Real Madrid's disastrous 2015 a reversal from the previous year
On Dec. 20, 2014, Real Madrid easily defeated Argentina's San Lorenzo to win their fourth world title.
One year later, the memories of that final in the cold and inhospitable outskirts of the otherwise enchanting Moroccan city of Marrakesh, as well as those of the glorious months of November and December, feel almost like a dream.
Back then, that team won 22 consecutive matches, terrified most opponents and generated exaggerated praise about their position among the best Real Madrid squads ever.
In the 2014 calendar year, the Madridistas finished with four titles: Copa del Rey, Champions League, the European Supercup and the Club World Cup. Amazingly enough, the general feeling among fans and media was that the best was yet to come, that the squad had not yet reached its ceiling. The Undecima looked like a sure thing on the horizon, and with a four-point advantage, another La Liga title seemed all but guaranteed.
However, 2015 has finished well below what most Real Madrid fans expected. The wheels started to come off quite early, with the Copa del Rey elimination at the hands of Atletico Madrid in mid-January. The loss brought the added salt on the wound of seeing Fernando Torres score twice at the Bernabeu.
The brutal 4-0 La Liga defeat at the Vicente Calderon in the beginning of February painted an even more concerning picture: The team looked tired, disjointed and sorely missing the compass of the injured Luka Modric. Subsequent losses at Bilbao -- and especially at Barcelona -- meant the domestic campaign was over, as the Azulgrana took over the lead and never faltered again.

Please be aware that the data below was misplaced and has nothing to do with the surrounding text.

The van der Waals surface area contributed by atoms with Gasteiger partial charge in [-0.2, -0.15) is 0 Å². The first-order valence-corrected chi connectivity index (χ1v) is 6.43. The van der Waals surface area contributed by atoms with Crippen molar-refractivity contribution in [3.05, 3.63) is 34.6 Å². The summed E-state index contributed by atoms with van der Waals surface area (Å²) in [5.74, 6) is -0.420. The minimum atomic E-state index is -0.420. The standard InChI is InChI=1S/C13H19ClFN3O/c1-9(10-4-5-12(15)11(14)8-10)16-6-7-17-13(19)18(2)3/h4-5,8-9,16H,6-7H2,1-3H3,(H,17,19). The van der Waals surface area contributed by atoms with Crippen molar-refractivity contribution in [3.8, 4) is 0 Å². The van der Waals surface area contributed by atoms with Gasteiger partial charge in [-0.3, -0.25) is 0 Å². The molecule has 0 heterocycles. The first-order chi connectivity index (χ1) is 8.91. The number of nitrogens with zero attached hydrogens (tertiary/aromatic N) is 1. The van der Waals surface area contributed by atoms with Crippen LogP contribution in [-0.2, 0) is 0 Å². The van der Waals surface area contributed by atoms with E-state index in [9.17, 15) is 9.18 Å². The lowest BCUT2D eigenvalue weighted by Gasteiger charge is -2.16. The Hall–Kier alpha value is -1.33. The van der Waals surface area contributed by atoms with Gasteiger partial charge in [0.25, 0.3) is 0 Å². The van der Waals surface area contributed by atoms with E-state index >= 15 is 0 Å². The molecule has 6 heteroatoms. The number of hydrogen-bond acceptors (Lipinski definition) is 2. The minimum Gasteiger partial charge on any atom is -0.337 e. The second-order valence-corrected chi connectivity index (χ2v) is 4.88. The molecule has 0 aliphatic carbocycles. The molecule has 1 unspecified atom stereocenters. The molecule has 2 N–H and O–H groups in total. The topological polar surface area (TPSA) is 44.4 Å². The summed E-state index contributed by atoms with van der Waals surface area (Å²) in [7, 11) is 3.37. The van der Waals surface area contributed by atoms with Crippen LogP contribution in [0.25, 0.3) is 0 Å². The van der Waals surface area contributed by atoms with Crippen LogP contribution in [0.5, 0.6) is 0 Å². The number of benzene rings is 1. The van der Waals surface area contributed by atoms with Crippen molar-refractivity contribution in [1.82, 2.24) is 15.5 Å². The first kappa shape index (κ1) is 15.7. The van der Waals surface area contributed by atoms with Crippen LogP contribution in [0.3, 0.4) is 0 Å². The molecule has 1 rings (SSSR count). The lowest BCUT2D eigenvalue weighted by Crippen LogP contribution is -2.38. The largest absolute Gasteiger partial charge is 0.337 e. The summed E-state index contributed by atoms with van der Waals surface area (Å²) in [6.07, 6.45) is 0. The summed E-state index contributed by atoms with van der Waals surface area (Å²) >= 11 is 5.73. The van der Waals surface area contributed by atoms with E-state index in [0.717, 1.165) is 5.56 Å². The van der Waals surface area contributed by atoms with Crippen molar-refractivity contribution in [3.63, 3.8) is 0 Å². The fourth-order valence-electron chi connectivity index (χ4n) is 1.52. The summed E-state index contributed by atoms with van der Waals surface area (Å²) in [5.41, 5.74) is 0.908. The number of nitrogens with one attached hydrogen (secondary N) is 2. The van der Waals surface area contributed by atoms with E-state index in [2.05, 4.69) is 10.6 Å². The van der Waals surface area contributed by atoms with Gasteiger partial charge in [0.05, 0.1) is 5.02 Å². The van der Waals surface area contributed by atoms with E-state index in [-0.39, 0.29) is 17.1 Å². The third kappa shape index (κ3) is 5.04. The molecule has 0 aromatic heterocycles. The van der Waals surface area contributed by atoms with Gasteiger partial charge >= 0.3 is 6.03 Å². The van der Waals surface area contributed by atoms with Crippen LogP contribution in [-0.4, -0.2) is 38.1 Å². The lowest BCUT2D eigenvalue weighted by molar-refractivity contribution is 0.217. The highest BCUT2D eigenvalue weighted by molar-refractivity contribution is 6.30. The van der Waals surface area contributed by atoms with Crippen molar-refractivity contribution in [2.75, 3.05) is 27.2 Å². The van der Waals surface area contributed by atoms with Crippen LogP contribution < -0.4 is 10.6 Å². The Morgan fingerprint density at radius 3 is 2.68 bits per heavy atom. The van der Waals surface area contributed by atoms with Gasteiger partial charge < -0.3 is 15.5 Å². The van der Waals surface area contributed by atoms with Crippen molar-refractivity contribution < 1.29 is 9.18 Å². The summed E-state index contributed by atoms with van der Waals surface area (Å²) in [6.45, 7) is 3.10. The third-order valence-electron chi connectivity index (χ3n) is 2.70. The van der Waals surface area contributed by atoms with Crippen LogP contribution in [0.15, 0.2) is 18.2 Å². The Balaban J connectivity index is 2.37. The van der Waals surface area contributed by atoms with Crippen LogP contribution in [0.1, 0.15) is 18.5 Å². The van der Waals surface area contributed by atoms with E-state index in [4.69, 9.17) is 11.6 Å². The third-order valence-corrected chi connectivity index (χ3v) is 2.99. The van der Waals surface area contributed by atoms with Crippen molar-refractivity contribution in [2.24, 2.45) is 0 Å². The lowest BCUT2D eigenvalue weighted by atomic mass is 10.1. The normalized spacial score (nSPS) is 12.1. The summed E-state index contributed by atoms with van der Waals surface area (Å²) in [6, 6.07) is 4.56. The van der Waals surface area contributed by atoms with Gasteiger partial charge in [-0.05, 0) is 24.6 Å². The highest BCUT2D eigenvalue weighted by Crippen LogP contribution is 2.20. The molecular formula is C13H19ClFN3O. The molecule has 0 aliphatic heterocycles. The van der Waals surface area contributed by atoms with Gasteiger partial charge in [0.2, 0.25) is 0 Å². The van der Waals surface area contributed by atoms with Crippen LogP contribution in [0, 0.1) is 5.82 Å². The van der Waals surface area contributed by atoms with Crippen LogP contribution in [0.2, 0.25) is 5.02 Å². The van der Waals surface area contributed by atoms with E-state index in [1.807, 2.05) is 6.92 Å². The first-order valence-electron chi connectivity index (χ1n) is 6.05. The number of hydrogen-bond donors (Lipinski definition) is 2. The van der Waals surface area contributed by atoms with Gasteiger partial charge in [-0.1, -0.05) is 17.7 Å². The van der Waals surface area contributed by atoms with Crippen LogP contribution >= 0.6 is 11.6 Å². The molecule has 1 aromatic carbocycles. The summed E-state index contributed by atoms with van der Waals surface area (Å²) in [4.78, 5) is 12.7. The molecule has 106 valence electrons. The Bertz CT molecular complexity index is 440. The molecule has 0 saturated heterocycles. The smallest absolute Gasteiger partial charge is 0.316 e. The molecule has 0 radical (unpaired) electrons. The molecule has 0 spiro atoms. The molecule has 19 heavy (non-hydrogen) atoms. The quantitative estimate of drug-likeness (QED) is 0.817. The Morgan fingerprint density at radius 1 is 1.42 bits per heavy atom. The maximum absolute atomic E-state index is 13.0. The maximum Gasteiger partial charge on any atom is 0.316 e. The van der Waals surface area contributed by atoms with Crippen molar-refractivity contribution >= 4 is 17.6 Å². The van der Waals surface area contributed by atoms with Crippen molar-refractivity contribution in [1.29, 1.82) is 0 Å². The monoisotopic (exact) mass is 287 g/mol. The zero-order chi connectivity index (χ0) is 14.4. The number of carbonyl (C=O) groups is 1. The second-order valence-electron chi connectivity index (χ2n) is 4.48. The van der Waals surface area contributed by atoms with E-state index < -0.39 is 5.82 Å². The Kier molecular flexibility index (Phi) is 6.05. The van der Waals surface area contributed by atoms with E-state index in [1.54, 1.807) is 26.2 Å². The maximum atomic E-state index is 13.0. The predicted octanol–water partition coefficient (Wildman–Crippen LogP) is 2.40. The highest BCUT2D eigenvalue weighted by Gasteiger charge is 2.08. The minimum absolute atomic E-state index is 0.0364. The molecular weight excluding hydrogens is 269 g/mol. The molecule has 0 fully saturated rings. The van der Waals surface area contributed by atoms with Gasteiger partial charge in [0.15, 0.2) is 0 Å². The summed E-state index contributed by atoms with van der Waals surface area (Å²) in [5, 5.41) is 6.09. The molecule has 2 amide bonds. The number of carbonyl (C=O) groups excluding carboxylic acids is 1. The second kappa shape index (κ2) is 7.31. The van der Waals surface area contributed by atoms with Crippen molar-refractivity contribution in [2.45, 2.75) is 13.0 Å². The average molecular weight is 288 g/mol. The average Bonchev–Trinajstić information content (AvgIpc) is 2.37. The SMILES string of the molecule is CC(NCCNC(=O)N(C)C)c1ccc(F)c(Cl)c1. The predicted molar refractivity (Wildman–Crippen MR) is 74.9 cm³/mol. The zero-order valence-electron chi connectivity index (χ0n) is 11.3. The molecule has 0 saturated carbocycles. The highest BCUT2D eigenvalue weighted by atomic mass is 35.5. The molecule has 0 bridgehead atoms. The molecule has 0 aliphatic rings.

One concerning dynamic characterized most of the defeats at that point -- and this includes the Champions League elimination against Juventus in the semifinal round as well: This was an offensively gifted team that had serious difficulties scoring against top-level rivals while exerting merciless thrashings over minor opponents.
To give an example: Since January, whereas they destroyed Granada 9-1 and Getafe 7-3, Real Madrid scored eight goals in their seven matches against the top eight teams in La Liga.
Additionally, Real Madrird only lasted at a decent pace for the first 60 minutes. Once the midfield trio tired of covering the remarkable amount of space left behind by the defensively-challenged BBC (Gareth Bale, Karim Benzema and Cristiano Ronaldo), the opposition enjoyed an easier final 30 minutes.
The clasico at the Camp Nou and the return leg against Juventus reflect this phenomenon perfectly. Under those conditions, a comeback win sounds quite unlikely, and that is why they rarely happened during those months.
The trophy-less season led Carlo Ancelotti to lose his job, and in came Rafael Benitez to fix what was broken. At the end of November, in the middle of a new crisis -- or is it the same one? -- president Florentino Perez explained this decision, stating: "Since January, the squad suffered from a constant deterioration. We chose Benitez because we trust he can steer the ship."
The coach had changed and a number of squad additions happened in the summer, which were aimed at correcting what hadn't worked over the first six months of 2015. More muscle in midfield with Casemiro, additional passing talent with Mateo Kovacic, a wing threat with Lucas Vazquez or a promising full-back in the form of Danilo meant that this team were significantly deeper than that of Ancelotti's side.